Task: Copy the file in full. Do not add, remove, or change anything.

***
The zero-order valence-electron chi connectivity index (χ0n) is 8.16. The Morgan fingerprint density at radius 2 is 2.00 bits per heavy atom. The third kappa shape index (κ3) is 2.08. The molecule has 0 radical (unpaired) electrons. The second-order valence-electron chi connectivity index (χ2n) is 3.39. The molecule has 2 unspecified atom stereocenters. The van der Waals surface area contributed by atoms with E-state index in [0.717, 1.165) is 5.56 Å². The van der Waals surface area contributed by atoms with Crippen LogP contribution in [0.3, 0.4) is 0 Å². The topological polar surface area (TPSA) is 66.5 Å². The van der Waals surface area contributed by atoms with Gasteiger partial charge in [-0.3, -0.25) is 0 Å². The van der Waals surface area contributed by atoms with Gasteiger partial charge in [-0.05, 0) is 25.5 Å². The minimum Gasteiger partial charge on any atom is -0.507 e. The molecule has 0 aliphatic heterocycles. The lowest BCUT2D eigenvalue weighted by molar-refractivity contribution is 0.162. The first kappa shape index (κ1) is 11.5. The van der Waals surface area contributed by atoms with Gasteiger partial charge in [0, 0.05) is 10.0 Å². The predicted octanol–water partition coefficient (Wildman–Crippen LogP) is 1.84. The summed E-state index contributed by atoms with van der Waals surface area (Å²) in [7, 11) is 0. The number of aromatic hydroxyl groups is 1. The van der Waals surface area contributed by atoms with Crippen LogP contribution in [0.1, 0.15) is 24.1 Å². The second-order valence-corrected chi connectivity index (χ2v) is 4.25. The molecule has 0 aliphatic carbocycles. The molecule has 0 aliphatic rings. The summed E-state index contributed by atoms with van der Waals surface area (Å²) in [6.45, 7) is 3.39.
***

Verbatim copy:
The zero-order valence-electron chi connectivity index (χ0n) is 8.16. The Morgan fingerprint density at radius 2 is 2.00 bits per heavy atom. The third kappa shape index (κ3) is 2.08. The molecule has 0 radical (unpaired) electrons. The second-order valence-electron chi connectivity index (χ2n) is 3.39. The molecule has 2 unspecified atom stereocenters. The van der Waals surface area contributed by atoms with E-state index in [0.717, 1.165) is 5.56 Å². The van der Waals surface area contributed by atoms with Crippen LogP contribution in [0.3, 0.4) is 0 Å². The topological polar surface area (TPSA) is 66.5 Å². The van der Waals surface area contributed by atoms with Gasteiger partial charge in [-0.3, -0.25) is 0 Å². The van der Waals surface area contributed by atoms with Gasteiger partial charge in [-0.05, 0) is 25.5 Å². The minimum Gasteiger partial charge on any atom is -0.507 e. The molecule has 0 aliphatic heterocycles. The lowest BCUT2D eigenvalue weighted by molar-refractivity contribution is 0.162. The first kappa shape index (κ1) is 11.5. The van der Waals surface area contributed by atoms with Gasteiger partial charge in [0, 0.05) is 10.0 Å². The predicted octanol–water partition coefficient (Wildman–Crippen LogP) is 1.84. The summed E-state index contributed by atoms with van der Waals surface area (Å²) in [7, 11) is 0. The number of aromatic hydroxyl groups is 1. The van der Waals surface area contributed by atoms with Crippen LogP contribution in [0.1, 0.15) is 24.1 Å². The second-order valence-corrected chi connectivity index (χ2v) is 4.25. The molecule has 0 aliphatic carbocycles. The molecule has 0 aliphatic rings. The summed E-state index contributed by atoms with van der Waals surface area (Å²) in [6.45, 7) is 3.39.